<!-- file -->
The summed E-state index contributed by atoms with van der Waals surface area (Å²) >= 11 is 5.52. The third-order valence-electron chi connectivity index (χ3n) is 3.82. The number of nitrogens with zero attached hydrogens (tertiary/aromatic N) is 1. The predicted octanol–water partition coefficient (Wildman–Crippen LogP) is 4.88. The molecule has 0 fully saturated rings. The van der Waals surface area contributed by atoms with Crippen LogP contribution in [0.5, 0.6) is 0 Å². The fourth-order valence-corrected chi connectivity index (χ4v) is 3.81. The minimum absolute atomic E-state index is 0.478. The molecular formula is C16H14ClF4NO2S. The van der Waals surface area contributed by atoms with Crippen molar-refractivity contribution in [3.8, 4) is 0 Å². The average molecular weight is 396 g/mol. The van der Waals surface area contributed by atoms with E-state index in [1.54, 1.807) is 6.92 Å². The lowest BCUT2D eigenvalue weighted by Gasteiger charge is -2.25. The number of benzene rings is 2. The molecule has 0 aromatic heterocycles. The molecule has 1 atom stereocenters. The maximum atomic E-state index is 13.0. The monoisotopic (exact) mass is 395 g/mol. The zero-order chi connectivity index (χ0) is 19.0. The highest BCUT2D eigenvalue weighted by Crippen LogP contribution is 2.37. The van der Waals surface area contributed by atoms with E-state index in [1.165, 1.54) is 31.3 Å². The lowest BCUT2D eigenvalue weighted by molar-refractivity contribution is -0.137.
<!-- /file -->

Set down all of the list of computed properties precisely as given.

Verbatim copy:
The summed E-state index contributed by atoms with van der Waals surface area (Å²) >= 11 is 5.52. The third-order valence-electron chi connectivity index (χ3n) is 3.82. The number of nitrogens with zero attached hydrogens (tertiary/aromatic N) is 1. The predicted octanol–water partition coefficient (Wildman–Crippen LogP) is 4.88. The molecule has 0 fully saturated rings. The van der Waals surface area contributed by atoms with Crippen LogP contribution in [0.5, 0.6) is 0 Å². The fourth-order valence-corrected chi connectivity index (χ4v) is 3.81. The minimum absolute atomic E-state index is 0.478. The molecular formula is C16H14ClF4NO2S. The van der Waals surface area contributed by atoms with Crippen molar-refractivity contribution in [3.8, 4) is 0 Å². The average molecular weight is 396 g/mol. The van der Waals surface area contributed by atoms with E-state index in [1.54, 1.807) is 6.92 Å². The lowest BCUT2D eigenvalue weighted by Gasteiger charge is -2.25. The number of benzene rings is 2. The molecule has 0 aromatic heterocycles. The molecule has 1 atom stereocenters. The maximum atomic E-state index is 13.0. The monoisotopic (exact) mass is 395 g/mol. The zero-order chi connectivity index (χ0) is 19.0. The highest BCUT2D eigenvalue weighted by Crippen LogP contribution is 2.37. The van der Waals surface area contributed by atoms with E-state index in [1.165, 1.54) is 31.3 Å². The lowest BCUT2D eigenvalue weighted by molar-refractivity contribution is -0.137.